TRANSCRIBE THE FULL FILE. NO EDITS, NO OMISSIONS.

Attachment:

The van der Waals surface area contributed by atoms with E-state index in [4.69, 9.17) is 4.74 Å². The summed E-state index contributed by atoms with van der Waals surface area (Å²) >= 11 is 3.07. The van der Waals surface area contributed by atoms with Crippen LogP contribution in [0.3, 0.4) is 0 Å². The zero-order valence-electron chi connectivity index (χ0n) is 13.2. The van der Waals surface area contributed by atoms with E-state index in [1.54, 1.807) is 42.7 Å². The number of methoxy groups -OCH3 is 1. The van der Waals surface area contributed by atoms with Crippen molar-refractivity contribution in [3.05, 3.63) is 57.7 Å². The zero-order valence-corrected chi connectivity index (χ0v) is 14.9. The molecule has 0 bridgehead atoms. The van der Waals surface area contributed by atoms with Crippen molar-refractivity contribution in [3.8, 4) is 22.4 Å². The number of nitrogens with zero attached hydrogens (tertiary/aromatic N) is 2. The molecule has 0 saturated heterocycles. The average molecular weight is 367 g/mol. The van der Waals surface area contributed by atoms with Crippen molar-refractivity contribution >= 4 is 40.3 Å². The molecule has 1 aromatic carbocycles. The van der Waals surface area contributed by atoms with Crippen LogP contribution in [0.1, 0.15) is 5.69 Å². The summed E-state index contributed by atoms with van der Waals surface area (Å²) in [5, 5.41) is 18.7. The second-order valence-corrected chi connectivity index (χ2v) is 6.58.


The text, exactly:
The van der Waals surface area contributed by atoms with E-state index in [4.69, 9.17) is 4.74 Å². The summed E-state index contributed by atoms with van der Waals surface area (Å²) >= 11 is 3.07. The van der Waals surface area contributed by atoms with Crippen LogP contribution in [0.3, 0.4) is 0 Å². The zero-order valence-electron chi connectivity index (χ0n) is 13.2. The van der Waals surface area contributed by atoms with E-state index in [1.54, 1.807) is 42.7 Å². The number of methoxy groups -OCH3 is 1. The van der Waals surface area contributed by atoms with Crippen molar-refractivity contribution in [3.05, 3.63) is 57.7 Å². The zero-order valence-corrected chi connectivity index (χ0v) is 14.9. The molecule has 0 bridgehead atoms. The van der Waals surface area contributed by atoms with Crippen molar-refractivity contribution in [3.8, 4) is 22.4 Å². The number of nitrogens with zero attached hydrogens (tertiary/aromatic N) is 2. The molecule has 0 saturated heterocycles. The average molecular weight is 367 g/mol. The van der Waals surface area contributed by atoms with Crippen molar-refractivity contribution >= 4 is 40.3 Å². The molecule has 1 aromatic carbocycles. The van der Waals surface area contributed by atoms with Crippen LogP contribution in [0.1, 0.15) is 5.69 Å². The summed E-state index contributed by atoms with van der Waals surface area (Å²) in [5, 5.41) is 18.7. The second-order valence-corrected chi connectivity index (χ2v) is 6.58.